Little is known about the purpose and value of the fourth year of medical school from the perspective of medical students. In this study, the authors systematically explored the year’s purpose and value as determined by students.
In April 2011, the authors conducted semistructured focus groups with graduating fourth-year students at the University of Colorado School of Medicine to understand their perspectives on the purpose of the fourth year. Using results of a thematic analysis of the focus group data, the authors developed and administered a 10-item questionnaire to all graduating fourth-year medical students in May 2011. Questionnaire data were analyzed using descriptive statistics and exploratory factor analysis.
A total of 17 students participated in two focus groups. Six themes related to the purpose of the fourth year emerged from the focus group data: career development and preparation, pursuing personal interests, career identification, exploration of diverse practice settings, influence of emotion, and flexibility and individualization. The questionnaire was completed by 134 of 148 students (91% response rate). Factor analysis of the questionnaire data identified five factors: strengthening one’s residency application, developing skills, pursuing personal interests, exploring diverse practice settings, and identifying a career.
Medical students uniformly identified the fourth year of medical school as having purpose and value, but their views on the fourth year’s purpose differed. This finding underscores the importance of the individualization of the fourth year. Students’ perspectives should inform any decisions made about modifying fourth-year curricula and structure.
Supplemental Digital Content is available in the text.
Dr. Wolf is associate professor and director of medical education, Department of Emergency Medicine, and associate dean for curriculum, University of Colorado School of Medicine, Aurora, Colorado. He is also staff physician, Department of Emergency Medicine, Denver Health Medical Center, Denver, Colorado.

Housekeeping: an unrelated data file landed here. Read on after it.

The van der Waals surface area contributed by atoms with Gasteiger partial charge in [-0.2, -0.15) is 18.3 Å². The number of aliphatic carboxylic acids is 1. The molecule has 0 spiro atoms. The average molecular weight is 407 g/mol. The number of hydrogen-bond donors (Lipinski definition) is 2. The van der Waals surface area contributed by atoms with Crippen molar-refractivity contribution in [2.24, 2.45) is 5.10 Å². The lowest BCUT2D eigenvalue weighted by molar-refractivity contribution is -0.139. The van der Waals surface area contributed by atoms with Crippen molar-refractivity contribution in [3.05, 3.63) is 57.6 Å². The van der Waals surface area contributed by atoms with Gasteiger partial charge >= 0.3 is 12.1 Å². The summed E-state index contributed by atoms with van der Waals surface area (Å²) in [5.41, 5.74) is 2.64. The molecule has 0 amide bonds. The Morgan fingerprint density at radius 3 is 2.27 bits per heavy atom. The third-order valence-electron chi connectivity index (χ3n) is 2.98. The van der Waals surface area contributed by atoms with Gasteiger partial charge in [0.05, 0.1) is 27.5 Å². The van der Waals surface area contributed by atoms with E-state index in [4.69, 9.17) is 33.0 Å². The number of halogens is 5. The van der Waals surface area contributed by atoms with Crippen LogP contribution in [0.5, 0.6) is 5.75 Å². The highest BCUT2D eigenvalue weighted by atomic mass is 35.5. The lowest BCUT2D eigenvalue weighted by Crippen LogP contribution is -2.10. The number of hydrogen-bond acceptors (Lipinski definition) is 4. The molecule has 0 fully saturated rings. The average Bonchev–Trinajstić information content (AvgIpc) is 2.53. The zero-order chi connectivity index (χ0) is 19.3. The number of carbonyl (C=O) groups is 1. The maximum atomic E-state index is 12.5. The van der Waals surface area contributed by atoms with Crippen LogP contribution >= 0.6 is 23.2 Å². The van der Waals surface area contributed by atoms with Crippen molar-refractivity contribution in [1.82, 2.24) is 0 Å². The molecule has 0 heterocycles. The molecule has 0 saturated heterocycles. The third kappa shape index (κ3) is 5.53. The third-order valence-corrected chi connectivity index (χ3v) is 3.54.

Dr. Lockspeiser is assistant professor, Department of Pediatrics, University of Colorado School of Medicine, and staff physician, Department of Pediatrics, Children’s Hospital Colorado, Aurora, Colorado.
Dr. Gong is assistant professor, Department of Family Medicine, and assistant director, Office of Evaluation, University of Colorado School of Medicine, Aurora, Colorado.
Dr. Guiton is associate professor, Department of Internal Medicine, and director, Office of Evaluation, University of Colorado School of Medicine, Aurora, Colorado.
Editor’s Note: A commentary on this article by E.M. Cosgrove, M.J. Ryan, and M.D. Wenrich is available on pages 533–535.
Funding/Support: The Office of Undergraduate Medical Education at the University of Colorado School of Medicine (Aurora, Colorado) provided financial and resource support for this research.
Other disclosures: None reported.
Ethical approval: The Colorado Multiple Institutional Review Board (COMIRB) at the University of Colorado School of Medicine provided exempt protocol status for this research.
Supplemental digital content for this article is available at http://links.lww.com/ACADMED/A189.
Correspondence should be addressed to Dr. Wolf, Department of Emergency Medicine, Denver Health Medical Center, 777 Bannock St., Mail Code 0108, Denver, CO 80204; telephone: (303) 602-5175; e-mail: Stephen.Wolf@dhha.org.